@ACuriousMind I guess the dissipation depends on rotation about a different axis
 
You can only conserve the angular momentum if the motion changes such that the same momentum is achieved with less rotational kinetic energy - and the greater the momentum of inertia abot an axis, the slower the rotation about that axis needs to be to achieve the same angular momentum
 
6:28 PM
@ACuriousMind Right, of course. If it stayed rotating about the same axis then the angular momentum would be changing. Rookie mistake :)
 
@AaronStevens Sure, but I'm having a difficult time imagining that e.g. internal friction ceases just because the axis of rotation is different
 
@ACuriousMind I suppose it would have something to do with the fluid not being able to "match" the cylinder?
 
"Friction between a liquid and a container is zero when the container rotates about its principal axis with the largest moment of inertia" seems a suspect claim to me
 
@ACuriousMind Yeah... that is something interesting to think about
@ACuriousMind And yet if the 3rd PA is the one that allows for the smallest KE, then doesn't that mean the claim must be true?
 
Yes (because the angular momentum can't go anywhere else), but it just seems strange
...and people think QM is weird :P
 
6:36 PM
@ACuriousMind So then once it gets to the 3rd PA is must be that the fluid's rotation matches the cylinder's rotation
 
Yeah, I guess everything must align such that the fluid is perfectly rotating with the container at that point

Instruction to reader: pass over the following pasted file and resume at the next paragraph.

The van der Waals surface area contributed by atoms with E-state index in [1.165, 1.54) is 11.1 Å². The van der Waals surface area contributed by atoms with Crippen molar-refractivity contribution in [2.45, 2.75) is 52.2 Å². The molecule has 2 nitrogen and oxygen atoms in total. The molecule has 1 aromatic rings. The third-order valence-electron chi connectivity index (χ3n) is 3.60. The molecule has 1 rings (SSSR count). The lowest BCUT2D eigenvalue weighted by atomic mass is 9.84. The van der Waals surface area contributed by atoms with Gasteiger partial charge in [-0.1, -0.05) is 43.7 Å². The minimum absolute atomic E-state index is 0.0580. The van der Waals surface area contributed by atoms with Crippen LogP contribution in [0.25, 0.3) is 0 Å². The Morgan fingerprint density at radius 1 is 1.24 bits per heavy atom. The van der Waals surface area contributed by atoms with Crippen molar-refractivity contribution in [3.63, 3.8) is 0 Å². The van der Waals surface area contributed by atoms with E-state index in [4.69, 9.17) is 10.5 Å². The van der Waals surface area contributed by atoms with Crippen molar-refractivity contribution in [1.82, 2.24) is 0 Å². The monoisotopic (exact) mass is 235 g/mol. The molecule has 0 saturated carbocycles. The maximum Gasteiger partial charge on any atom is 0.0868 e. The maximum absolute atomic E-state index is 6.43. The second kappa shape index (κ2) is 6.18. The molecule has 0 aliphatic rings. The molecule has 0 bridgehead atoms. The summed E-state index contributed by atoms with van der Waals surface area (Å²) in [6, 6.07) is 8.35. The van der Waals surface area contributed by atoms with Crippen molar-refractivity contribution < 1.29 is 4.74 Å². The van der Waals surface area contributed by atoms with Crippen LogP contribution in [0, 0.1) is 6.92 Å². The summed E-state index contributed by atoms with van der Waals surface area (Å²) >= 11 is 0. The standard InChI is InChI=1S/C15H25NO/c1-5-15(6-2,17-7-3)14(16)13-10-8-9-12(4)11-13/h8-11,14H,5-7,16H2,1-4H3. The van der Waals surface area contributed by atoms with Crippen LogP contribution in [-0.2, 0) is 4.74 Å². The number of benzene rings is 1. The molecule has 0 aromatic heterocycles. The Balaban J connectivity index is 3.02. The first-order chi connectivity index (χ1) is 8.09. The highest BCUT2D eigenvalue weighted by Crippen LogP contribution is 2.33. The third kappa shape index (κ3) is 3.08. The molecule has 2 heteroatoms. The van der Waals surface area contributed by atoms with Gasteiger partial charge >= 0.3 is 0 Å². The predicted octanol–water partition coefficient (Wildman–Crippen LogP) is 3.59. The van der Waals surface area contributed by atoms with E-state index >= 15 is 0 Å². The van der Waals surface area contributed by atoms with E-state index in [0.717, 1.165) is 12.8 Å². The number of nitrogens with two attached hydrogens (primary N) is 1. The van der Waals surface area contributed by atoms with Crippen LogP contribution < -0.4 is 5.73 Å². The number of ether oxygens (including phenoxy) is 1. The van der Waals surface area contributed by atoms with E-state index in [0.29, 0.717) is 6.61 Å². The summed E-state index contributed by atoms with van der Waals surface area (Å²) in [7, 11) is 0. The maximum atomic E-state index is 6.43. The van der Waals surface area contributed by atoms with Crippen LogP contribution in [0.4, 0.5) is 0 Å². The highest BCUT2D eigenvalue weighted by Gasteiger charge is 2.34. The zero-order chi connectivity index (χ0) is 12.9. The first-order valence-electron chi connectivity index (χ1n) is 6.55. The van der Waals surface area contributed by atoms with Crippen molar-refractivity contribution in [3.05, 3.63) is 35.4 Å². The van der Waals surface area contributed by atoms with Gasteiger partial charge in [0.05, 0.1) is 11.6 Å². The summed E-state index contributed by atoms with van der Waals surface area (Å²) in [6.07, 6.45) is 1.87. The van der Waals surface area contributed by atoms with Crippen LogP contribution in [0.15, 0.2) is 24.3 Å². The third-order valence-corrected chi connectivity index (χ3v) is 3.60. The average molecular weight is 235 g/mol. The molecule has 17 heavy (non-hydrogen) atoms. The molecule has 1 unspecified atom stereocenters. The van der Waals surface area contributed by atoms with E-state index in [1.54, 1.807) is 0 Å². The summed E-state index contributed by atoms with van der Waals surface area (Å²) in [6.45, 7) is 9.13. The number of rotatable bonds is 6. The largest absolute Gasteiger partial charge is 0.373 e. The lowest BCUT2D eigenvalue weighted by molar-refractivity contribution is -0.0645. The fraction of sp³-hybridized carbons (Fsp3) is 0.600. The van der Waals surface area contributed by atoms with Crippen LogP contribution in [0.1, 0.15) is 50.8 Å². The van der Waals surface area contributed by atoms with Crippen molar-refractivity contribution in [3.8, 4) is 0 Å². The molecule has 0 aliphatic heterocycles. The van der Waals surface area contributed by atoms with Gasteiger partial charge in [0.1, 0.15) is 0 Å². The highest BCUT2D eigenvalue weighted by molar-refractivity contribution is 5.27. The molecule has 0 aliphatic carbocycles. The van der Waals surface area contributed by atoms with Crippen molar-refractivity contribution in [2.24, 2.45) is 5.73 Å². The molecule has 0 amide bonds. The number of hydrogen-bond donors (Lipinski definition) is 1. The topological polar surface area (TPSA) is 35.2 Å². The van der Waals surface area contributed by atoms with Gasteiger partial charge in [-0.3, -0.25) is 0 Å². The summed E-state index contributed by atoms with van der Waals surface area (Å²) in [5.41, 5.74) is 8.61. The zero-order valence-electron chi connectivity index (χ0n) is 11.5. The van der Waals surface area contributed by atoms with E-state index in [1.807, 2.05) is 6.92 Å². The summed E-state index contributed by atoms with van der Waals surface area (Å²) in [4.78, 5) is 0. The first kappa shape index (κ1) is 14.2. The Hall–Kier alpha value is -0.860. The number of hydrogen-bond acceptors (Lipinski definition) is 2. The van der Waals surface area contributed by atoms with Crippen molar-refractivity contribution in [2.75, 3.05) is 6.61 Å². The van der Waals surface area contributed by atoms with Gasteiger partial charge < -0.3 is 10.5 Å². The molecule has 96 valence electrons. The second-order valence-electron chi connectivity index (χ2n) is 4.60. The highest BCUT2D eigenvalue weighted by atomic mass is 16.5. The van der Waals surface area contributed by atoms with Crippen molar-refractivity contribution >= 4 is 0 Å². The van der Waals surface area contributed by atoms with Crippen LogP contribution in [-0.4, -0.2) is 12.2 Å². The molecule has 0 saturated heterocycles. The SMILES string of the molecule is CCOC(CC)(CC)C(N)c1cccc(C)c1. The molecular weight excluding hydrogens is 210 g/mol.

Now I feel like I need to write a sci-fi novel where the evil scientist's plan is to build some massive structures at the poles of the Earth to get the Earth to flip
Maybe that was Santa's plan all along
 
ugh...implementing this layer in tensorflow is a pain in the butt...
 
@AaronStevens motion is constrained by the available kinetic energy
 
@EmilioPisanty Yeah, ACM pointed out the obvious to me haha. Thanks though
 
6:40 PM
Yeah, just caught up
 
I think the video would have benefited from making an animation similar to the one explaining the IAT but using one of the other PAs to show why those orientations are stable. I can think through them on my own, but it would still have been cool to see.
 
 
1 hour later…
7:50 PM
0
Q: What are the key differences between a particle and a wave?

Steven Lee WWWhen do we call something a particle, and when do we call something a wave? Do we call something a particle when it is highly localized? If that's right, then a wave packet is a particle. Do we call something a wave when it is not localized and when it shows interference pattern?

I feel like the answer just accepted is missing some things that need to be addressed
 
@JohnRennie So sorry, for the delay on my question. My questions are about superconductivity. We all know that little portions of magnetix flux do flow through a superconductor when chilled down. These are called fluxons. My question is, what do fluxons look like? And what are they? (Do they act like condensed air, but in this case condensed magnetic field lines) And what field of theory is this called? (Like is it particle physics, or quantum theory?)